Oklahomans approval of Medicaid expansion will improve health outcomes and reduce cancer disparities for 200,000 citizens now eligible for health care coverage.
Statement on the Death of Civil Rights Icon Rep. John Lewis
ATLANTA – July 18, 2020 – A statement from Gary M. Reedy, CEO of the American Cancer Society and American Cancer Society Cancer Action Network (ACS CAN) follows on the death of civil rights champion and U.S. Congressman Rep. John Lewis from pancreatic cancer:
“We are incredibly saddened by the news of Representative Lewis’s passing. On behalf of the entire American Cancer Society and American Cancer Society Cancer Action Network family, heartfelt condolences go out to Rep. Lewis’s son John-Miles and the entire Lewis family. While we mourn his loss, we celebrate the monumental gift of his life. John Lewis was a pillar of the civil rights movement and an example of how to live a life of service.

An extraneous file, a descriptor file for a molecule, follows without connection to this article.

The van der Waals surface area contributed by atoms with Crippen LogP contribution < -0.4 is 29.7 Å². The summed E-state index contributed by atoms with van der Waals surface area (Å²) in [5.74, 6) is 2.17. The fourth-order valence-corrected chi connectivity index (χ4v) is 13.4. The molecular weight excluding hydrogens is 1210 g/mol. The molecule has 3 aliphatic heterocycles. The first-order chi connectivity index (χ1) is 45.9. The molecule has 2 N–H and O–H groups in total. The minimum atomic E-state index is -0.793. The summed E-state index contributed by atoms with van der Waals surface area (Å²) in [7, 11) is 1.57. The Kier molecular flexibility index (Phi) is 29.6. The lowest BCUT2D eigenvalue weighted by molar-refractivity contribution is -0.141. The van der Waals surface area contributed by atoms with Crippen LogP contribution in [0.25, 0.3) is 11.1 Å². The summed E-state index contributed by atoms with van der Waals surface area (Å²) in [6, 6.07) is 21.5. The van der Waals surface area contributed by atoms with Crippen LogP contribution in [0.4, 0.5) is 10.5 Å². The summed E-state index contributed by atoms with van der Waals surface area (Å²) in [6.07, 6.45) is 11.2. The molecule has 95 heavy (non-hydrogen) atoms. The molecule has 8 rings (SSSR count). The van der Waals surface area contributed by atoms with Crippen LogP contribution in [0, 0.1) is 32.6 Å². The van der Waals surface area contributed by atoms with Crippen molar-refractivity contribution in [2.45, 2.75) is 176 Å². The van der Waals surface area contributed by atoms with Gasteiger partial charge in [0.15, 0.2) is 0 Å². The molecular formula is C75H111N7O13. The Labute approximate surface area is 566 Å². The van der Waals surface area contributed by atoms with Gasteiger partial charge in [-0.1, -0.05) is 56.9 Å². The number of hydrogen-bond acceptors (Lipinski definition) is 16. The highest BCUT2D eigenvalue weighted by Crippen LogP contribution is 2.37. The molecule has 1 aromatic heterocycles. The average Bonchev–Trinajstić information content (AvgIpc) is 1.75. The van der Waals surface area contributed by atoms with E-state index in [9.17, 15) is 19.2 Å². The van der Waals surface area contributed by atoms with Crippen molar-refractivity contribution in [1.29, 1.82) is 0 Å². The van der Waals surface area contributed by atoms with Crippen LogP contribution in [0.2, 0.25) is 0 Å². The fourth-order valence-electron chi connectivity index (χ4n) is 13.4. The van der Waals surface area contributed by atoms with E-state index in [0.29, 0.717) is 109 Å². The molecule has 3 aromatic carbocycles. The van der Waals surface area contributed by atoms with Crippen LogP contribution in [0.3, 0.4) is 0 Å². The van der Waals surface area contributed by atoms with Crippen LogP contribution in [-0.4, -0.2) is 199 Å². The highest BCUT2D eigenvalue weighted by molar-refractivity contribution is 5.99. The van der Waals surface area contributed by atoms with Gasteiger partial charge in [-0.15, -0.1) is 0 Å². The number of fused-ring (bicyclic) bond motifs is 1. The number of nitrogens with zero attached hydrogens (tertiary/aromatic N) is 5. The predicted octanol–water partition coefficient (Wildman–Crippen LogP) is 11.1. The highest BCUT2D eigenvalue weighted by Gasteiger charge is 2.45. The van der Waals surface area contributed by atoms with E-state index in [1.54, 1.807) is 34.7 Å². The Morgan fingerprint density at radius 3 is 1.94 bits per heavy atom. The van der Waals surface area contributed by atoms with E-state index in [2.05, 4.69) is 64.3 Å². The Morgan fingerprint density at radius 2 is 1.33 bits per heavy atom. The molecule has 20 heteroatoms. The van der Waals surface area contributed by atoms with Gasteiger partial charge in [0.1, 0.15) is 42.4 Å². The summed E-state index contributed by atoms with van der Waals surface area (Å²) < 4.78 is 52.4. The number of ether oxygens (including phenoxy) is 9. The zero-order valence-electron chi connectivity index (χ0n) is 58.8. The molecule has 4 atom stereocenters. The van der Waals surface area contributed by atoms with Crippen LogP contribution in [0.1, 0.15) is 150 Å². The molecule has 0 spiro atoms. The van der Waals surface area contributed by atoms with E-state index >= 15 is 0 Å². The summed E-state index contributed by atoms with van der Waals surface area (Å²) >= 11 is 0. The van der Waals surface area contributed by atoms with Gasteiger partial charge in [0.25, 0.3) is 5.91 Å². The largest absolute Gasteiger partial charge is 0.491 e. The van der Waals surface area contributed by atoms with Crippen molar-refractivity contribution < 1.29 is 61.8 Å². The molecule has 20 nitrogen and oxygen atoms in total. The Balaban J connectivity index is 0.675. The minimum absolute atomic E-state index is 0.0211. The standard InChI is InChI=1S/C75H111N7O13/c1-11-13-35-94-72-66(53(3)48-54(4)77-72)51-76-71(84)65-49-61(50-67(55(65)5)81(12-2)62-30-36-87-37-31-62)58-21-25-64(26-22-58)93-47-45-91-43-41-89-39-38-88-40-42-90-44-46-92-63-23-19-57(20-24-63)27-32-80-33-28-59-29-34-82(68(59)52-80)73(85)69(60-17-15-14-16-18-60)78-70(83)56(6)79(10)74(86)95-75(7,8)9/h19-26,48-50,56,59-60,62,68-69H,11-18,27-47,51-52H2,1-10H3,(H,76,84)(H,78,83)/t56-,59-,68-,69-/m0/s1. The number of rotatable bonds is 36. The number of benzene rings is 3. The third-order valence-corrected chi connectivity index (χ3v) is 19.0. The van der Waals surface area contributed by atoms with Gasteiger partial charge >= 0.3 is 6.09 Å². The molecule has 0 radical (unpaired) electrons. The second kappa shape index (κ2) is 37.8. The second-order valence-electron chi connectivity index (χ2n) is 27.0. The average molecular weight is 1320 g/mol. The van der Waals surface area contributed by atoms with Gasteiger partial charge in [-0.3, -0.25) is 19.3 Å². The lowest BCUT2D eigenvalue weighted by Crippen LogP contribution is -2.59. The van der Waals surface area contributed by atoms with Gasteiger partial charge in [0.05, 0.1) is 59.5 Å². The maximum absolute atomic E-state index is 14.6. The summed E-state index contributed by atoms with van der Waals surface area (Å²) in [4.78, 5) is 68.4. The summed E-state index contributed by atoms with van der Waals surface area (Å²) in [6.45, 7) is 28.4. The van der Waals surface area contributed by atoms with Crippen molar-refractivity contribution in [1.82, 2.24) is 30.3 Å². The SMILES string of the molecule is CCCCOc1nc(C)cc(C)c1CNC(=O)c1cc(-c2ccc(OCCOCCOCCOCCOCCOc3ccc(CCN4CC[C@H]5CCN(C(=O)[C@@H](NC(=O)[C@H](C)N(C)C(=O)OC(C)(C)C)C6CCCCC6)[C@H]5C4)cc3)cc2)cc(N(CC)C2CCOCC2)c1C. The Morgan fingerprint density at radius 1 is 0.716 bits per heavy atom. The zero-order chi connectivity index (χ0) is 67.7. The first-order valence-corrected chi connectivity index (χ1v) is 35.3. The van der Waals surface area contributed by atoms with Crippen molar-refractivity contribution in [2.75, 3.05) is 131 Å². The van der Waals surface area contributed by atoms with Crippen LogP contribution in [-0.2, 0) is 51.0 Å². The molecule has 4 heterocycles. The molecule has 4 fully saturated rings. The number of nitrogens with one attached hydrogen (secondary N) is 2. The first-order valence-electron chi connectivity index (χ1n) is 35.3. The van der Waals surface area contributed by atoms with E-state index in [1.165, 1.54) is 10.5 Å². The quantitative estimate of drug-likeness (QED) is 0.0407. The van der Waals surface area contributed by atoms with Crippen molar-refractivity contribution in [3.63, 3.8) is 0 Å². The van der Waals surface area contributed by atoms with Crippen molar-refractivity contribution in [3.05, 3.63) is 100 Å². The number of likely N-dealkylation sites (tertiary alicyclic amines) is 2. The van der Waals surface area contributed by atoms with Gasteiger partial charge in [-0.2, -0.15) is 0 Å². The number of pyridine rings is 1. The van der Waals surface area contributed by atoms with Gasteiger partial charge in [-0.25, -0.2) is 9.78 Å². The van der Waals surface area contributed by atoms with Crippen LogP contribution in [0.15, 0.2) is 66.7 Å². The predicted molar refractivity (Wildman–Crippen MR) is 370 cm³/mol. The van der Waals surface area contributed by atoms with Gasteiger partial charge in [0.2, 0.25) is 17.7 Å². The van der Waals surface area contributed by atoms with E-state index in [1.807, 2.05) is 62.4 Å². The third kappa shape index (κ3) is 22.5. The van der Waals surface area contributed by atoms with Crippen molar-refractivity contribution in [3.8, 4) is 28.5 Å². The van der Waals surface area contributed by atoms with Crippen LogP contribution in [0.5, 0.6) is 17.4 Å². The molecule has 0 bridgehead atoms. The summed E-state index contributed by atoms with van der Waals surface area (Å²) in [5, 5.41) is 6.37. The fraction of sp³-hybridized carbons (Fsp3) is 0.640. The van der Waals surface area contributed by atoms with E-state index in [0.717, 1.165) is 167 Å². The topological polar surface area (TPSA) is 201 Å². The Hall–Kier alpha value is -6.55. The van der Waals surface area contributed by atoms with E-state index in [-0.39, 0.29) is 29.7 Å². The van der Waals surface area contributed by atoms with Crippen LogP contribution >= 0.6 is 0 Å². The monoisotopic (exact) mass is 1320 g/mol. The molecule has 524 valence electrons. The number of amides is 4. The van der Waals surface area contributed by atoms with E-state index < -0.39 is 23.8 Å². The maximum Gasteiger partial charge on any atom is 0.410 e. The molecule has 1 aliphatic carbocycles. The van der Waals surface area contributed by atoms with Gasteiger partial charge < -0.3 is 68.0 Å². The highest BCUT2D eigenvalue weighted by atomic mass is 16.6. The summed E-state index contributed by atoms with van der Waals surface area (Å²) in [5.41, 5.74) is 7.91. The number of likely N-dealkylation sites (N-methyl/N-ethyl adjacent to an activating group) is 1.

“Throughout his life, the civil rights icon fought for freedom, equality, and human rights across countless communities, including for cancer patients, survivors, and their families. He was fiercely committed to racial and social justice, and as part of that work, to making sure access to health care was a basic human right.
“In addition to playing a pivotal role in the civil rights movement, Rep. Lewis had long been a champion of cancer issues from his work on the Atlanta City Council throughout his time in Congress. The congressman recognized racism is a public health issue and was a vocal advocate for the passage of critical patient protections in the Affordable Care Act.
“This year, an estimated 1.8 million Americans, including more than 55,000 Georgians, will be diagnosed with cancer. On behalf of Rep. Lewis and all those who will be diagnosed this year, we will continue to support research that leads to new treatments and therapies and work with our lawmakers at the federal and state level to pass measures that move us closer to a world without cancer.”